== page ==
You can also generate a personalized ballot at Vote411.org. Don’t forget to print out your sample ballot before heading to the polls, because cell phone use is not permitted once you’re inside the voting booth.
Follow us on Twitter and check out our blog here at Teach the Vote tomorrow for election results.
As an educator, I find Lt. Gov. Dan Patrick’s bogus $10,000 raise claim offensive
By Carl Garner
There seems to be no end to what the lieutenant governor will say in his attempt to convince Texans that he is pro-public education.
Among the daily barrage of television ads to which Texans have been subjected recently, one lie stands out for its particular audacity.
In his most recent ad, Lt. Gov. Dan Patrick (R-Texas) doubles down on an already debunked claim that he proposed giving teachers a $10,000 raise during the last legislative session.
As an educator, I am startled by this claim for a number of reasons.
At no point during the regular session did Lt. Gov. Patrick show any concern for increasing educator pay. Only after the close of the regular session, when it became clear that his anti-education agenda might finally push educators into action at the polls, did Patrick entertain talk of a raise. The Senate briefly considered a far more modest $1,000 raise but refused to fund it – suggesting cash-strapped districts simply “find the money” to make it happen.
Had that proposal passed, many districts would have had to fire good educators to be able to fund the raises of their former colleagues. Once educators realized Lt. Gov. Patrick and his Senate weren’t serious about truly helping us, we walked away frustrated, if unsurprised.
As far as Lt. Gov. Patrick’s respect for teachers goes, it was nowhere more evident than in his push last session to effectively kick them out of the Capitol through legislation hindering their ability to voluntarily participate in professional associations that advocate for higher standards and more student resources.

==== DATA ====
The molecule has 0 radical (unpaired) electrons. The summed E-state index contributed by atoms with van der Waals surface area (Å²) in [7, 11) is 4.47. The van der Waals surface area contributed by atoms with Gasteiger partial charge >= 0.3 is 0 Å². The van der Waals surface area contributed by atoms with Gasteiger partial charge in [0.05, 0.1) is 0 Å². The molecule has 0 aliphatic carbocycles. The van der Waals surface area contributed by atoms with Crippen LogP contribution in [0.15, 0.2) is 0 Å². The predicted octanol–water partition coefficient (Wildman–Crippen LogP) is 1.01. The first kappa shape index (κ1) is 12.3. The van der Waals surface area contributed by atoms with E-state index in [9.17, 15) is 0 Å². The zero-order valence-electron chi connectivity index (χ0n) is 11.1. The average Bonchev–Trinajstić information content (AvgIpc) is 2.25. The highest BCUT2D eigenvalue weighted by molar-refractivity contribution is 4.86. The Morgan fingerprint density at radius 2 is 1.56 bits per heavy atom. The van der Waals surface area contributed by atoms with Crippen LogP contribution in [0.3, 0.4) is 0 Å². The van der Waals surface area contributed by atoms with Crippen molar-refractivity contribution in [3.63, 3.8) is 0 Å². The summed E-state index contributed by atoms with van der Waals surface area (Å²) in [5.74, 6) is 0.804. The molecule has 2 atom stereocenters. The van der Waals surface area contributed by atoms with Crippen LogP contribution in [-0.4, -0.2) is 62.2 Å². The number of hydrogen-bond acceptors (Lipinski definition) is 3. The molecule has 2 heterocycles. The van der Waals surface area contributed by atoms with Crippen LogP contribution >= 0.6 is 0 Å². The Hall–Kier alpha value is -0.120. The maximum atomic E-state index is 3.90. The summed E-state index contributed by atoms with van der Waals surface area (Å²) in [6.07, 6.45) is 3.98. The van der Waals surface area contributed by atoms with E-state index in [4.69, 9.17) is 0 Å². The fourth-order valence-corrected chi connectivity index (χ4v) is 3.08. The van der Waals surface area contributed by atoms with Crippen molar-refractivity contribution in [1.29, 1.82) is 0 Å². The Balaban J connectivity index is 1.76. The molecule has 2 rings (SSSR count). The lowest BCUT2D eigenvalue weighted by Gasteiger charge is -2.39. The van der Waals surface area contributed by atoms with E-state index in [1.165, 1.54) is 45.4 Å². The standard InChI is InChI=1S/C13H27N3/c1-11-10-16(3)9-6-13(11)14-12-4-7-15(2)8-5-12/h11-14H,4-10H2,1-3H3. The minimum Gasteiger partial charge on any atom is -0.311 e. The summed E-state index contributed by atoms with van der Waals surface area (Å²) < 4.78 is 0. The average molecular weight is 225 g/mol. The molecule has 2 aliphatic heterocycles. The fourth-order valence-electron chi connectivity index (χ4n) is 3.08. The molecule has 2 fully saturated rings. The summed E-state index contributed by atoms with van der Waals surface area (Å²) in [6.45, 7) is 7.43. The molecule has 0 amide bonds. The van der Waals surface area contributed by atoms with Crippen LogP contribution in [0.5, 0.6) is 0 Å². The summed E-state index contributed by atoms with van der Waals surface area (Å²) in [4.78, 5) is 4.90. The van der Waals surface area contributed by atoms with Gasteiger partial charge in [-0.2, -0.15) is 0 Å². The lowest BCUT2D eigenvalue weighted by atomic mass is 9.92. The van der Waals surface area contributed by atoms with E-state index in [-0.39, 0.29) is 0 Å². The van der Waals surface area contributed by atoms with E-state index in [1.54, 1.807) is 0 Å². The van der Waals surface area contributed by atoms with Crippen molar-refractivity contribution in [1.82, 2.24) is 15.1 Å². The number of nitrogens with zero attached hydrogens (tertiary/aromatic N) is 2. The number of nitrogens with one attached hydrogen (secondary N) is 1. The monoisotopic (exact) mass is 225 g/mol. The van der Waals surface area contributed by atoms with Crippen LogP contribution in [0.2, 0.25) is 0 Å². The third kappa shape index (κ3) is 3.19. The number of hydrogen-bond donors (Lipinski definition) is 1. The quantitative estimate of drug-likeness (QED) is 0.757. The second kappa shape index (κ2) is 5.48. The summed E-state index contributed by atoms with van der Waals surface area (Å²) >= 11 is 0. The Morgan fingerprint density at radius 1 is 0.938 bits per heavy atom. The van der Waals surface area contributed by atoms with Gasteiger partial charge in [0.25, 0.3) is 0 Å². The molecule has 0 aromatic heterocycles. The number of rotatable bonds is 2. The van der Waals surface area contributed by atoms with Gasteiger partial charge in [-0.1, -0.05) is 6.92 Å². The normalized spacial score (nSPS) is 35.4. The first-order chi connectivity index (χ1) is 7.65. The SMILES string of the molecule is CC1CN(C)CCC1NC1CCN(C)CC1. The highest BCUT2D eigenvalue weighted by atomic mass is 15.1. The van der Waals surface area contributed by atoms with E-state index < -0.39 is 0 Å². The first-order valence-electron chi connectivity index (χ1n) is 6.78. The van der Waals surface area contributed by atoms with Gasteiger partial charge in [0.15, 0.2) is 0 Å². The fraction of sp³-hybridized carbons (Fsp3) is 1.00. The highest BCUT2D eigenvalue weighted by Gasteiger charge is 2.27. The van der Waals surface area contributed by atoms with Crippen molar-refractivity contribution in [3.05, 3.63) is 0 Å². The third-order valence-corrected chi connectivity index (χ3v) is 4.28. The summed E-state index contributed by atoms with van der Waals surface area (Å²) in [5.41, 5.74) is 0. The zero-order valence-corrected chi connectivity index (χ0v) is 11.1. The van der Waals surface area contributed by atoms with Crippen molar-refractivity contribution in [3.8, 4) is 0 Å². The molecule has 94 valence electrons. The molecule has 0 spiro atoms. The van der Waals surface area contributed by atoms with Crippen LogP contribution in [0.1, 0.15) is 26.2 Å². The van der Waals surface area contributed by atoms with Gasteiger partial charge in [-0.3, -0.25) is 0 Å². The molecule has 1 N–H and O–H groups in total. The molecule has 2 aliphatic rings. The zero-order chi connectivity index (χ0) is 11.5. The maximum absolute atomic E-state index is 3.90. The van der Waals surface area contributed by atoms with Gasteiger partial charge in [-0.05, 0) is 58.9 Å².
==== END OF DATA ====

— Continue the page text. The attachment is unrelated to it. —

Politicians lie. I get it.
But I confess this lie cuts me in a way that is deeply personal.
As an educator, I know what it’s like to spend $400 out of my own pocket every year on classroom supplies for my students. I know the suffocating feeling of watching my healthcare costs go up as my salary stays the same. I know what it’s like to work 12-hour days only to flip on the radio and hear people like Dan Patrick accuse us of failing our kids.
Under Lt. Gov. Patrick, the Texas Senate has steadily decreased the state’s share of public school funding to just 36 percent, forcing local school districts to make up the difference by hiking up local property taxes. Now we’re to believe this same lieutenant governor secretly proposed a $10,000 raise for 350,000 teachers – which would cost more than $4 billion a year – and somehow we missed it?
In fact, the lieutenant governor was so loath to invest another dime in public education last session that he killed a bill that would have contributed as much as 1.9 billion additional dollars to our state’s 5.4 million schoolchildren. Why? He wanted a taxpayer-funded voucher for his private school friends.
Who exactly is failing our kids, Mr. Patrick?
The $10,000 raise claim is so ludicrous that the non-biased fact-checkers at PolitiFact Texas found it false back in February, but Mr. Patrick keeps repeating it. In doing so, he cheapens the genuine personal struggles I and other educators face as a result of his politics.